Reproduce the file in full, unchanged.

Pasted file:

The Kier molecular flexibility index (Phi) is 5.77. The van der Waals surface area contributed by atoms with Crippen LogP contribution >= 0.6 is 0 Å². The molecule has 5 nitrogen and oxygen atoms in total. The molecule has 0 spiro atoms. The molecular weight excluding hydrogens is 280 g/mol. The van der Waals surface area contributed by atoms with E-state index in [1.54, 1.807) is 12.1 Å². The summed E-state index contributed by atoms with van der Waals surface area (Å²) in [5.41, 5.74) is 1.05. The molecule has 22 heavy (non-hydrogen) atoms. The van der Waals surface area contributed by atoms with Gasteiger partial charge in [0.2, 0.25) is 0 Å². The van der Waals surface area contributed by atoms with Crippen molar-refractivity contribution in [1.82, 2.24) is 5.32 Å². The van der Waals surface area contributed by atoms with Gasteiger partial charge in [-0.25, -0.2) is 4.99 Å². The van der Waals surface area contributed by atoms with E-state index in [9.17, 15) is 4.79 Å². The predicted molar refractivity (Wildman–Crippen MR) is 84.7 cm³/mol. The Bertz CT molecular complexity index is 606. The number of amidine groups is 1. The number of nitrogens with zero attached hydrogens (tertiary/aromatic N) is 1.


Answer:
The Kier molecular flexibility index (Phi) is 5.77. The van der Waals surface area contributed by atoms with Crippen LogP contribution >= 0.6 is 0 Å². The molecule has 5 nitrogen and oxygen atoms in total. The molecule has 0 spiro atoms. The molecular weight excluding hydrogens is 280 g/mol. The van der Waals surface area contributed by atoms with E-state index in [1.54, 1.807) is 12.1 Å². The summed E-state index contributed by atoms with van der Waals surface area (Å²) in [5.41, 5.74) is 1.05. The molecule has 22 heavy (non-hydrogen) atoms. The van der Waals surface area contributed by atoms with Gasteiger partial charge in [0.2, 0.25) is 0 Å². The van der Waals surface area contributed by atoms with Crippen molar-refractivity contribution in [1.82, 2.24) is 5.32 Å². The van der Waals surface area contributed by atoms with Gasteiger partial charge in [-0.25, -0.2) is 4.99 Å². The van der Waals surface area contributed by atoms with E-state index in [9.17, 15) is 4.79 Å². The predicted molar refractivity (Wildman–Crippen MR) is 84.7 cm³/mol. The Bertz CT molecular complexity index is 606. The number of amidine groups is 1. The number of nitrogens with zero attached hydrogens (tertiary/aromatic N) is 1.